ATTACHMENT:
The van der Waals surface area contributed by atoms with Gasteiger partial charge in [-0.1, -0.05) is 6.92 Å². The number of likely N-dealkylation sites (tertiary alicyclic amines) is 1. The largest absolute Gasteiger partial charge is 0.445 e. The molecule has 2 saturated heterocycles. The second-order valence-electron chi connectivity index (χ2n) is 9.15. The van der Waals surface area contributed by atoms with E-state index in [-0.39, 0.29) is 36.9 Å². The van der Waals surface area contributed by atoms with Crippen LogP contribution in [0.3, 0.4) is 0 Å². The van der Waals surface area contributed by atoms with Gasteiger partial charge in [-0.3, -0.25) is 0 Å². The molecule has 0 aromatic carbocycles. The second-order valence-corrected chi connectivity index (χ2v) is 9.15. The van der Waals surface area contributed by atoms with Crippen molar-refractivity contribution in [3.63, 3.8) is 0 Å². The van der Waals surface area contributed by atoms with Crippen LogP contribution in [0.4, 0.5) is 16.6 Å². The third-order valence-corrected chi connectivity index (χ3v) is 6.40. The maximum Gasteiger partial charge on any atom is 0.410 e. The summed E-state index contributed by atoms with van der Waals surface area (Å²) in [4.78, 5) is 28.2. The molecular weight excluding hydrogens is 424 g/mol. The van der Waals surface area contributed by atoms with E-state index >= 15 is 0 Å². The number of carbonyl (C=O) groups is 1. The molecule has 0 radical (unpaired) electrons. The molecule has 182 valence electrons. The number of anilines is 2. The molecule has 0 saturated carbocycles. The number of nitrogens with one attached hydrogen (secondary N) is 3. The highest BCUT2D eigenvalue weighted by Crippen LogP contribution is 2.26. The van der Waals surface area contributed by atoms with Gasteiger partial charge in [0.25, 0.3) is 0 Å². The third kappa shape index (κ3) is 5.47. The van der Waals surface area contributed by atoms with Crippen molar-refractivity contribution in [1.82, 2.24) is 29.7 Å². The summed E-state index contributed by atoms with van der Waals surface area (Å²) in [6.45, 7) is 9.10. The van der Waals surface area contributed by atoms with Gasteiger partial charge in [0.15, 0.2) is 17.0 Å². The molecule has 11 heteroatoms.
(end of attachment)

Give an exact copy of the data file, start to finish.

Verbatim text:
The van der Waals surface area contributed by atoms with Gasteiger partial charge in [-0.1, -0.05) is 6.92 Å². The number of likely N-dealkylation sites (tertiary alicyclic amines) is 1. The largest absolute Gasteiger partial charge is 0.445 e. The molecule has 2 saturated heterocycles. The second-order valence-electron chi connectivity index (χ2n) is 9.15. The van der Waals surface area contributed by atoms with E-state index in [-0.39, 0.29) is 36.9 Å². The van der Waals surface area contributed by atoms with Crippen LogP contribution in [0.3, 0.4) is 0 Å². The van der Waals surface area contributed by atoms with Gasteiger partial charge in [-0.3, -0.25) is 0 Å². The molecule has 0 aromatic carbocycles. The second-order valence-corrected chi connectivity index (χ2v) is 9.15. The van der Waals surface area contributed by atoms with Crippen molar-refractivity contribution in [3.63, 3.8) is 0 Å². The van der Waals surface area contributed by atoms with Crippen LogP contribution in [0.4, 0.5) is 16.6 Å². The third-order valence-corrected chi connectivity index (χ3v) is 6.40. The maximum Gasteiger partial charge on any atom is 0.410 e. The summed E-state index contributed by atoms with van der Waals surface area (Å²) in [4.78, 5) is 28.2. The molecular weight excluding hydrogens is 424 g/mol. The van der Waals surface area contributed by atoms with E-state index >= 15 is 0 Å². The number of carbonyl (C=O) groups is 1. The molecule has 0 radical (unpaired) electrons. The molecule has 182 valence electrons. The number of anilines is 2. The molecule has 0 saturated carbocycles. The number of nitrogens with one attached hydrogen (secondary N) is 3. The highest BCUT2D eigenvalue weighted by Crippen LogP contribution is 2.26. The van der Waals surface area contributed by atoms with Gasteiger partial charge in [0.25, 0.3) is 0 Å². The third kappa shape index (κ3) is 5.47. The van der Waals surface area contributed by atoms with Crippen molar-refractivity contribution in [1.82, 2.24) is 29.7 Å². The summed E-state index contributed by atoms with van der Waals surface area (Å²) in [6.45, 7) is 9.10. The van der Waals surface area contributed by atoms with Gasteiger partial charge in [0.15, 0.2) is 17.0 Å². The molecule has 11 heteroatoms.